ASEAN KEY DESTINATIONS
Over 16 hectares of coral reef at risk in Gulf of Thailand
More than 100 rai (16 hectares) of the staghorn and giant clam coral reef surrounding Kudee Island, 6 kilometres to the east of Samet Island, is now threatened by the oil spill if efforts to contain the leak fail.
Theerapat Prayoonsith, deputy director-general of the Department of National Parks, Wildlife and Plant Conservation (DNP), said he had instructed officials to set up a 24-hour surveillance centre to monitor the spread of the oil in the Gulf of Thailand.
"We are monitoring three key spots around Samet. We are worried that hundreds of rai of the most precious coral reef - which is one of the top tourist attractions - will be severely damaged if the control measures put in place by PTT Global Chemical [PTTGC] fail," he told The Nation.
Sumet Saithong, chief of the Khao Laem Ya-Mu Koh Samet National Park, said it would be almost impossible to revive the coral reef if the spread is not contained.
"That would be the worst incident for us," he said.
10 tonnes of oil recovered
As of 8pm on Sunday, oil had covered up to 400 metres of the white sand beach at Phrao Bay on the west of Koh Samet.
Sumet said he told officials to close the beach for three days so it can be cleaned and that he had informed PTTGC of the incident. He said little could be done to protect the beach. Meanwhile, a PTTGC representative said it would take at least 15 days to clean up the area.
Early yesterday, thousands of volunteers and navy officials got together to help mop up the spill. PTTGC representatives joined them in the afternoon.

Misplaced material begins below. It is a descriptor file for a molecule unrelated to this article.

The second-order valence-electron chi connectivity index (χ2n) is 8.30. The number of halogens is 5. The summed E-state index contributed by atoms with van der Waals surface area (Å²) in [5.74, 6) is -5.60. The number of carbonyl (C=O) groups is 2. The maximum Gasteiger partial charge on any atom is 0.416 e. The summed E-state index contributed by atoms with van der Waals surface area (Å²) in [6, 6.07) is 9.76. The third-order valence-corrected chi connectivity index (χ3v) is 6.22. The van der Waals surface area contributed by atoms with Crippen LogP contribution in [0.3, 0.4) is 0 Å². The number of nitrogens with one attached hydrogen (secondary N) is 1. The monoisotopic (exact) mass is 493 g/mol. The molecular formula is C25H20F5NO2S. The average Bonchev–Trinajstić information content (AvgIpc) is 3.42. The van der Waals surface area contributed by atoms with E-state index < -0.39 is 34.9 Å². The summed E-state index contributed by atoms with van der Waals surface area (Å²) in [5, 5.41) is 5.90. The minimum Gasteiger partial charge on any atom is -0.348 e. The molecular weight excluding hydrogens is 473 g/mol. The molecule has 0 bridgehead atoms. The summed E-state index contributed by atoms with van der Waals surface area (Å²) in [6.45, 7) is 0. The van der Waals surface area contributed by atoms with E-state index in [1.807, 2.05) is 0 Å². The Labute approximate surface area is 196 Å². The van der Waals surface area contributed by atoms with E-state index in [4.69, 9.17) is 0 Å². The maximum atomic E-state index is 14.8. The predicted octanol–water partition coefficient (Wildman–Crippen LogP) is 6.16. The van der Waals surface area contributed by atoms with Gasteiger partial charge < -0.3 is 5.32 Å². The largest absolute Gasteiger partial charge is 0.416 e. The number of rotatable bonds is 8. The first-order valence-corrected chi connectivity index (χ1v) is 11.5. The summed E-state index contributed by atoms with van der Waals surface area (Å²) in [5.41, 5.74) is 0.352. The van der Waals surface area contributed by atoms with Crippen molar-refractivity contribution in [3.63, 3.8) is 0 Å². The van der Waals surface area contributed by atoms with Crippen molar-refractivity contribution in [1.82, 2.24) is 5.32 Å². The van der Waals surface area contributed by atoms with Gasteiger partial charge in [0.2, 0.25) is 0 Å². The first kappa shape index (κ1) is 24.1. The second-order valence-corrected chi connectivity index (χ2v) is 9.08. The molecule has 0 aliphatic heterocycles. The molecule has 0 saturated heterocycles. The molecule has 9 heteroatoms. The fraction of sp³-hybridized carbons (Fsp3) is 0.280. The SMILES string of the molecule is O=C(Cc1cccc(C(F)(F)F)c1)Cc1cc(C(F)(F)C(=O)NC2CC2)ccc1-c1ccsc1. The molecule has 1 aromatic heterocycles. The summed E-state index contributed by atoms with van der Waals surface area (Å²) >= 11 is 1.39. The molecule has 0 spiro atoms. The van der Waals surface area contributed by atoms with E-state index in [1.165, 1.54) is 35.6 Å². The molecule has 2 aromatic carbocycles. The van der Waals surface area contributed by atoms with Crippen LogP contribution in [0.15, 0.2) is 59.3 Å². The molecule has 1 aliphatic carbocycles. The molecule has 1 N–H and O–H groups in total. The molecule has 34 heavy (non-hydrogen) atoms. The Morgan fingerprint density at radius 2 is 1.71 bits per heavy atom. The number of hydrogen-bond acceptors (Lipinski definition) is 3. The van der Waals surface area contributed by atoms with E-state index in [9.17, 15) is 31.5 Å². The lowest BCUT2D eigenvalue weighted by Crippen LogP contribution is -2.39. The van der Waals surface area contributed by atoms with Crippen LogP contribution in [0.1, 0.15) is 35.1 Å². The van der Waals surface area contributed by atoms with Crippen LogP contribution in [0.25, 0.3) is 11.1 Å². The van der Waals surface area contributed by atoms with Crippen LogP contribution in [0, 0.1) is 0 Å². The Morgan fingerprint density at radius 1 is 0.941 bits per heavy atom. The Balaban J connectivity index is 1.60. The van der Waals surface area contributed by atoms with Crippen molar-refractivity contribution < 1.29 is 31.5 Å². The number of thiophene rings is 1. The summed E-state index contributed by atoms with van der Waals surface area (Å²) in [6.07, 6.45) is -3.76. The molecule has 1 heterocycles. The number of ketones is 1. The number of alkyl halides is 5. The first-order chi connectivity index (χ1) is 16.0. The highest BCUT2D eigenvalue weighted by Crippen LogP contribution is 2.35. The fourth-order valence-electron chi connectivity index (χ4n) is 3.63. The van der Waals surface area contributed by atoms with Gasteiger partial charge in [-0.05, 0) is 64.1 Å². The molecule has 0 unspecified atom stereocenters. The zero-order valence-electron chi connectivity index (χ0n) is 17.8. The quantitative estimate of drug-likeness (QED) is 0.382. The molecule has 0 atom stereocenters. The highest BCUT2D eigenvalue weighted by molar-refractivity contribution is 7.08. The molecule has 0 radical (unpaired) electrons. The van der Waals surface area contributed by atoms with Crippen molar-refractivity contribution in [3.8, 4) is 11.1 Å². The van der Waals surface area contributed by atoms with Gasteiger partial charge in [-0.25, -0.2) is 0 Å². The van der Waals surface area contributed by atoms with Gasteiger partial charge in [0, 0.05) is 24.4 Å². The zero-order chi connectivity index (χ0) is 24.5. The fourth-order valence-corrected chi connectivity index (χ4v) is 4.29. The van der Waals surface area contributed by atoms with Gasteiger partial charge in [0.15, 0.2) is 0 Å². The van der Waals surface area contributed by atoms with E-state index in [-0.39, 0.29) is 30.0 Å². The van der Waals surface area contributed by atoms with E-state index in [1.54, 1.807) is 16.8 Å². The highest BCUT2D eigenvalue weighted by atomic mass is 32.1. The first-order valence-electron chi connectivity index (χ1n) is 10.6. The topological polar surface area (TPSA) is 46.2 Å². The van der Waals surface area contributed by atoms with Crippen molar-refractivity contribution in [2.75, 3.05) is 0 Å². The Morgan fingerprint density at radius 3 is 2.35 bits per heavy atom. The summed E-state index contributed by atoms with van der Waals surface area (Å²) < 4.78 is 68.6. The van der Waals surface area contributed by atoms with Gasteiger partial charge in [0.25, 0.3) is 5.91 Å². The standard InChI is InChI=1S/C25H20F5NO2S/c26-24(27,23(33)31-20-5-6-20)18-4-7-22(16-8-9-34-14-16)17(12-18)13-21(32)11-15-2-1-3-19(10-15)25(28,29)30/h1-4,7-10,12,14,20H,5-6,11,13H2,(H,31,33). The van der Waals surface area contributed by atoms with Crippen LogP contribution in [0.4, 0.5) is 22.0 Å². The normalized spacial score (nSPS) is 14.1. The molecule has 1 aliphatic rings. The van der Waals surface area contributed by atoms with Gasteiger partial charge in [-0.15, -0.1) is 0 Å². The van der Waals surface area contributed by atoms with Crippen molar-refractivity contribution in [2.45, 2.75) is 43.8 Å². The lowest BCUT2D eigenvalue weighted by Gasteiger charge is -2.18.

Rayong Governor Wichit Chatphaisit said pumps, buckets and shovels were used to suck oil out of the sand and the debris stored in plastic bags.
PTTGC environment officer Surajit Satapornwalairat said the recovered oil would be stored first in tanks before being eliminated at the Siam City Cement factory in Saraburi.
As of yesterday evening, about 10 tonnes of oil had been recovered from the beach.
Meanwhile, Wichit said he was still worried about the containment mission at Phrao beach because southeasterly winds could blow the crude oil surrounding Phrao Bay into the sea, making it difficult to control the spread to other areas.
Separately, Sumet said the Natural Resources and Environment Ministry had sent a team of environmental and pollution experts to estimate the damage done to the marine ecosystem around the island.--The Nation
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